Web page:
News, nuggets and longreads 11 May 2019: Mild, Mergers, Manchester

Here’s everything around beer and pubs that seemed to us worth bookmarking in the past week, from boozelessness to buyouts.

The week’s big news is that two Amer­i­can brew­eries we’ve actu­al­ly heard of, and whose beers we have actu­al­ly man­aged to taste, are merg­ing. That is, Boston Beer and Dog­fish Head. We’ve been won­der­ing for some time if we might see more craft-on-craft acqui­si­tions and merg­ers; it’ll be inter­est­ing to see if this is the start of a wave. In the mean­time, we went straight to Jeff Alworth at Beer­vana for com­men­tary, as should you.


If you enjoy indus­try dra­ma then do have a look at this Twit­ter con­ver­sa­tion around BrewDog’s new alco­hol-free Punk IPA vari­ant ini­ti­at­ed by a mar­ket­ing agency for­mer­ly retained by the Scot­tish brew­ery:


The Mild Guy by Lily Waite/Pellicle.

For the brand new pub­li­ca­tion Pel­li­cle Lily Waite has writ­ten about a Lon­don brew­ery find­ing space in a crowd­ed mar­ket by focus­ing on an unfash­ion­able style. Box­car is based in Beth­nal Green and run by Sam Dick­i­son:

Whilst not nec­es­sar­i­ly the polar oppo­site of the New Eng­land-style beers that put Box­car on the prover­bial map, dark mild is a depar­ture from those juicy, hazy, hop­py beers. It is, how­ev­er, very much in keep­ing with Boxcar’s ethos.

We’ve gone in the hop­py direc­tions because I love those beers, but equal­ly, I love dark mild, so I said ‘let’s do a dark mild”, he says, with a typ­i­cal qui­et smile.

(This kind of thing sig­nals some­thing inter­est­ing: mild has become a quirky minor­i­ty style – a nov­el­ty, rather than an every­day beer, like Berlin­er Weisse or Gose.)


Detail from a 1943 advert for Lifesavers depicting fruit on a tree.

At a time when sil­ly one-off beers with sil­ly stuff in them has become one of the go-to moans in beer com­men­tary, it’s refresh­ing to read a post which, though it starts that way, ends up talk­ing pos­i­tive­ly about the ben­e­fits of get­ting to know a stan­dard beer real­ly well, from Joan Vil­lar-i-Martí at Bir­raire:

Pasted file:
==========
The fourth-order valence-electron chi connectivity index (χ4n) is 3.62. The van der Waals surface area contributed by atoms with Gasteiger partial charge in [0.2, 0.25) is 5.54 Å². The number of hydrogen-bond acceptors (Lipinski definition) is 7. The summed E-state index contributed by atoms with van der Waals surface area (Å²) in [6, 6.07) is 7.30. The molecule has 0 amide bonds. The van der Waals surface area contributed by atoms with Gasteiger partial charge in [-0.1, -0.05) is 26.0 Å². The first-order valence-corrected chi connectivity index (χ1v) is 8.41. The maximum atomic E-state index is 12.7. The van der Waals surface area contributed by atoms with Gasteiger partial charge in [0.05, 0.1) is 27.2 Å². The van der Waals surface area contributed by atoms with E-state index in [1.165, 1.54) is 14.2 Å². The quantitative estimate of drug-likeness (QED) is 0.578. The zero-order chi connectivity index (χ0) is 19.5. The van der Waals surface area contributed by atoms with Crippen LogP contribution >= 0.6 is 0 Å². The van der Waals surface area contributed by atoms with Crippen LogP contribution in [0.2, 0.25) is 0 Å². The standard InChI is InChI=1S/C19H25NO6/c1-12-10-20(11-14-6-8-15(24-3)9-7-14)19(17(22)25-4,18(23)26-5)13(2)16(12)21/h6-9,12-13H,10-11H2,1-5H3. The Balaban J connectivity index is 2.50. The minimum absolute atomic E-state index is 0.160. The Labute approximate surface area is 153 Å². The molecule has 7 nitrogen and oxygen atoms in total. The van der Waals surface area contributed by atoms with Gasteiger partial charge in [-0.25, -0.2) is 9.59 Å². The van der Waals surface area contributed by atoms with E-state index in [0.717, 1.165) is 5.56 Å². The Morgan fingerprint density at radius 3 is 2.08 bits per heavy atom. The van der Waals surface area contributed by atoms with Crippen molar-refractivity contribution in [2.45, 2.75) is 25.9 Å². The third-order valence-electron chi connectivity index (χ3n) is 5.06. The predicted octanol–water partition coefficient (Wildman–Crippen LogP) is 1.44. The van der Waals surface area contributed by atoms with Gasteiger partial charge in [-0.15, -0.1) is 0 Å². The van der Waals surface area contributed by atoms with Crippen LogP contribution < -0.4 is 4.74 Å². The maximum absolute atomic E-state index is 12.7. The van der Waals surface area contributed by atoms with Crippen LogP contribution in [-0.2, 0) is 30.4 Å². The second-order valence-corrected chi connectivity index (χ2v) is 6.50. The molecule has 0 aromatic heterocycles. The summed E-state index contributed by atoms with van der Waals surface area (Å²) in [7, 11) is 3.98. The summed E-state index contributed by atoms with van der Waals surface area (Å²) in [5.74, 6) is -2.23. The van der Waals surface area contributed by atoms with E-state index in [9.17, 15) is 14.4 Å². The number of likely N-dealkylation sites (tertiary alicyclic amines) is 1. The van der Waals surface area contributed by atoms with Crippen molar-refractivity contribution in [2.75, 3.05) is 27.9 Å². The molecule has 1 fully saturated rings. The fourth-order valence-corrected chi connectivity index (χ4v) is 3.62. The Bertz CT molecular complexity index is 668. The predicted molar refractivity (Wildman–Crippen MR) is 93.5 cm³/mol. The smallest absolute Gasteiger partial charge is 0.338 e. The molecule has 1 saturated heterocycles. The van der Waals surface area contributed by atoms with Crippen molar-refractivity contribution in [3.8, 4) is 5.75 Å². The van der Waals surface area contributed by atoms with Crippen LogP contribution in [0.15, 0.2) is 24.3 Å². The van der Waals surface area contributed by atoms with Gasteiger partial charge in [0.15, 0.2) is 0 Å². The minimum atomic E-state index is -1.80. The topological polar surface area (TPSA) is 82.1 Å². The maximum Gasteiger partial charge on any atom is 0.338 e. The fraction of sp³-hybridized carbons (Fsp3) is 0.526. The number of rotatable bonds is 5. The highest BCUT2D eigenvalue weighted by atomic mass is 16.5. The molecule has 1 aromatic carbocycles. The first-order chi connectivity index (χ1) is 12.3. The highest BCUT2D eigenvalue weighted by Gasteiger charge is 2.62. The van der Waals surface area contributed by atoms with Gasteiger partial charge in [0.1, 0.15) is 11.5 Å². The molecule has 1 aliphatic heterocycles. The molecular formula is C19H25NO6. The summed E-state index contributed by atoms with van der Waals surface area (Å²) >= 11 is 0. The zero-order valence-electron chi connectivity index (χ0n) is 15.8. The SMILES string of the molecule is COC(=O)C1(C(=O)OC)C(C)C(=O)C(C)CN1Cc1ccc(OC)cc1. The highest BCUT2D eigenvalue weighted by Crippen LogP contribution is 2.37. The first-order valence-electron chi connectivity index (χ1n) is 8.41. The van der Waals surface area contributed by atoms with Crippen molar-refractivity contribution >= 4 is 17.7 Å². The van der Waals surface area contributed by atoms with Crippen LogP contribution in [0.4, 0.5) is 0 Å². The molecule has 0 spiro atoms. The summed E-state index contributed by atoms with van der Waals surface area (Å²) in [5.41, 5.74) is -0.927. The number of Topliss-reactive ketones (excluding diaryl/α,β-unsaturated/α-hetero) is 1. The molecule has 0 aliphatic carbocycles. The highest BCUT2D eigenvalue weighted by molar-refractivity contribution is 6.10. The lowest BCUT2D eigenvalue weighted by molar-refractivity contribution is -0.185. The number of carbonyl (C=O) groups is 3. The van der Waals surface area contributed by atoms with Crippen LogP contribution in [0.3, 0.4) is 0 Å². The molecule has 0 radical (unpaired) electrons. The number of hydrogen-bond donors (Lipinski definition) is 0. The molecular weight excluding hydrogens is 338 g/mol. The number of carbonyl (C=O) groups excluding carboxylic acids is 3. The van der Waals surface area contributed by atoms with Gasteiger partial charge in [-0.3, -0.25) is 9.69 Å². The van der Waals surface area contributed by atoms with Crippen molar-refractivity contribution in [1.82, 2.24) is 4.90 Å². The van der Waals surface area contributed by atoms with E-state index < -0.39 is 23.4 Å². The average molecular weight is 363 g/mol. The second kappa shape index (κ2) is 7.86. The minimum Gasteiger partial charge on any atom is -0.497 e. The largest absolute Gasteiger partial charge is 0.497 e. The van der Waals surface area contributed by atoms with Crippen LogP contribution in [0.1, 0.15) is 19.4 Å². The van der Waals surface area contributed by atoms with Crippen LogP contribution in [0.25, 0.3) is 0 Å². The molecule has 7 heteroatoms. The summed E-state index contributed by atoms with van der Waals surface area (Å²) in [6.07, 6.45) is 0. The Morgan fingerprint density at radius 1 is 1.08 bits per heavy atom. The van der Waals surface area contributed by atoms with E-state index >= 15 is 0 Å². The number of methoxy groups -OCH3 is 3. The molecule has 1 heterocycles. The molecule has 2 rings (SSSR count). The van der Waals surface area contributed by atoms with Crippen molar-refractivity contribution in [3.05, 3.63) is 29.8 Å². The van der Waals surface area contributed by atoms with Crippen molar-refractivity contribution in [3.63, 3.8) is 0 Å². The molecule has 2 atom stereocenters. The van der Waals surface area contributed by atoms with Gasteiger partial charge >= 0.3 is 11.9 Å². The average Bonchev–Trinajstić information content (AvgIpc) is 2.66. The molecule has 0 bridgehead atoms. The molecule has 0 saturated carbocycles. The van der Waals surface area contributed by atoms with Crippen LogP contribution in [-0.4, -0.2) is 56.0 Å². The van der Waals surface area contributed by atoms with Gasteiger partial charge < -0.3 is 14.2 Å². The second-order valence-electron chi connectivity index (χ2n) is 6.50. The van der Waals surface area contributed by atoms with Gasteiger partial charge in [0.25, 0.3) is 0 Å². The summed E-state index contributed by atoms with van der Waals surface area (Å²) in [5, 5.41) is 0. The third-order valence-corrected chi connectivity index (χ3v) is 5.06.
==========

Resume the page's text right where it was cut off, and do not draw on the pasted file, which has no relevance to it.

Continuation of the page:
I enjoy see­ing the con­stant qual­i­ty of Montse­ny IPA Aniver­sari, even when bought in the super­mar­ket; my sens­es soared the first time I drank Espiga’s Mosa­ic Hops Col­lec­tion in a can, a for­mat that enhances a recipe that was already a sol­id. After analysing it dur­ing a guid­ed tast­ing, I felt the urge to buy a whole box of Sansa, La Pirata’s Amber Ale, so tasty and smooth that it prompt­ly dis­ap­peared.

(Flag­ship Feb­ru­ary feels so long ago.)


Intoxicate Lubricate Connect

For the Guardian Tony Nay­lor has writ­ten about why booze­less pubs don’t work:

Beyond lov­ing the taste of beer, I also love the effects of alco­hol, and for what it can do to a pub. I cher­ish that three-pint win­dow where real life melts away. I love the warmth, the laugh­ter, the life, the ran­dom, non­sen­si­cal con­ver­sa­tions and soft-edged, jovial chaos of full pubs at peak hours. I like the din. I like the rev­el­ry. I like a bit of noise and chaos, frankly. And I like the sense of drinkers of often very dif­fer­ent back­grounds rub­bing along in mutu­al intox­i­cat­ed tol­er­ance. In an increas­ing­ly atom­ised soci­ety, there is val­ue in that.


A map of the world.

A fas­ci­nat­ing piece in the Econ­o­mist puts AB-InBev into con­text as one strand in a glob­al busi­ness that also oper­ates 3G net­works and owns the strug­gling Kraft Heinz con­glom­er­ate. With few costs left to be cut, and few busi­ness­es left to acquire, where do they go next? Per­haps towards acquir­ing Coca-Cola (we’ve heard this in the form of a rumour before) or Dia­geo, the arti­cle spec­u­lates. We can cer­tain­ly imag­ine ABI fan­cy­ing Guin­ness in its port­fo­lio. (Arti­cle pay­walled; reg­is­tra­tion required to read five arti­cles per month for free.)


A vintage image a flat-roofed pub.
The Old Gar­ratt c.1970 via Manchester’s Estate Pubs.

It’s always excit­ing when one of our favourite blogs, Man­ches­ter Estate Pubs, posts some­thing new. This week Steve Mar­land shares pho­tographs of and notes on The Old Gar­ratt:

Time changes every­thing the Cream of Man­ches­ter is now a some­what sour sub­ject, the Old Gar­ratt has dropped the old in favour of Ye Old­en Days, a look which it clear­ly lacked. Moder­ni­ty is now dragged up as a cut price stage set coach­ing house caprice, replete with lamps, black and gold lin­ing, columns and ped­i­ments. The pub that thinks it’s a pack of John Play­er Spe­cials.


And final­ly, a great pho­to of a pub we vis­it­ed dur­ing research for 20th Cen­tu­ry Pub, in the base of a tow­er block in north Lon­don:

For more of the same, but dif­fer­ent, check out Alan’s blog on Thurs­days and Stan Hierony­mus on Mon­day.

News, nuggets and longreads 4 May 2019: ramen, gin, kveik

Here’s all the beer-related gubbins that caught our eye and seemed bookmarkworthy in the past week, from ramen amateurs to the perceived sophistication of gin.